Stories of youths travelling to Syria to participate in the struggle against the Assad regime continue to make headlines in Belgium. Like that of 18-year-old J.B., a once average teenager who converted to Islam at the age of 15 before radicalising under the influence of the recently dissolved organization Sharia4Belgium. In February of this year, J. travelled to Cairo to study Islam. Or so he told his parents. Before long, J. found himself in a training camp somewhere in Syria, where his passport and money were confiscated. After hearing about his son’s fate, J.B.’s father travelled to Syria in an attempt to bring him back home. At one point he found himself in the hands of a radical group and was interrogated for several hours on suspicion of spying for the United States. And while he escaped with his life, he was unable to locate J.B. and bring him back to Belgium.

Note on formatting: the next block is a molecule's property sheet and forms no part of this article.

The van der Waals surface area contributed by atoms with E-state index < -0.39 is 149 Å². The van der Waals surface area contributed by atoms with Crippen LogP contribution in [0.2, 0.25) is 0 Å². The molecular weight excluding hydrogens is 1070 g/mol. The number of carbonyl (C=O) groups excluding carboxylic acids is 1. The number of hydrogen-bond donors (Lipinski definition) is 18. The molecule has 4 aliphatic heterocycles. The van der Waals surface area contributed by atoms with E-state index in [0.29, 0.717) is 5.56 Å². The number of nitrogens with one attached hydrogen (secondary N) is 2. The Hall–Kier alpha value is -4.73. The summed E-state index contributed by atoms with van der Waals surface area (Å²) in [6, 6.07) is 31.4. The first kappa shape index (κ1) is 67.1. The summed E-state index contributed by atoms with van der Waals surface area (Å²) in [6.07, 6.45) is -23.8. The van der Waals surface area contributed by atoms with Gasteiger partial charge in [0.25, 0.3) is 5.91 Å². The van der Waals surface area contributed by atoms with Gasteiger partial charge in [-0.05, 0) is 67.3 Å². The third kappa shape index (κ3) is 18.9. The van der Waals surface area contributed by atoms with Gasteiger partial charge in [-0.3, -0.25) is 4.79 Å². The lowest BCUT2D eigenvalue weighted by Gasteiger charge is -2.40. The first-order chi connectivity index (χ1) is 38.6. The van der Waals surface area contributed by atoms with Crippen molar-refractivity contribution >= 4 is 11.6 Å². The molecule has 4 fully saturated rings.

Determining the exact number of young Belgians that have travelled to Syria remains a challenge. The International Centre for the Study of Radicalization (ICRS) estimates, for example, that there are between 30 and 85 Belgian “jihadists” are currently in the country. It is also believed that at least 12 Belgian jihadists have so far lost their lives in Syria. According to Edwin Bakker, director of the Hague-based Centre for Terrorism and Counterterrorism, this makes Belgium in relative terms “number one when it comes to the number of youths fighting in Syria”. What is known, however, is that most of the Belgian jihadists come from the Brussels-Vilvoorde-Antwerp axis and are aged between 15 and 30.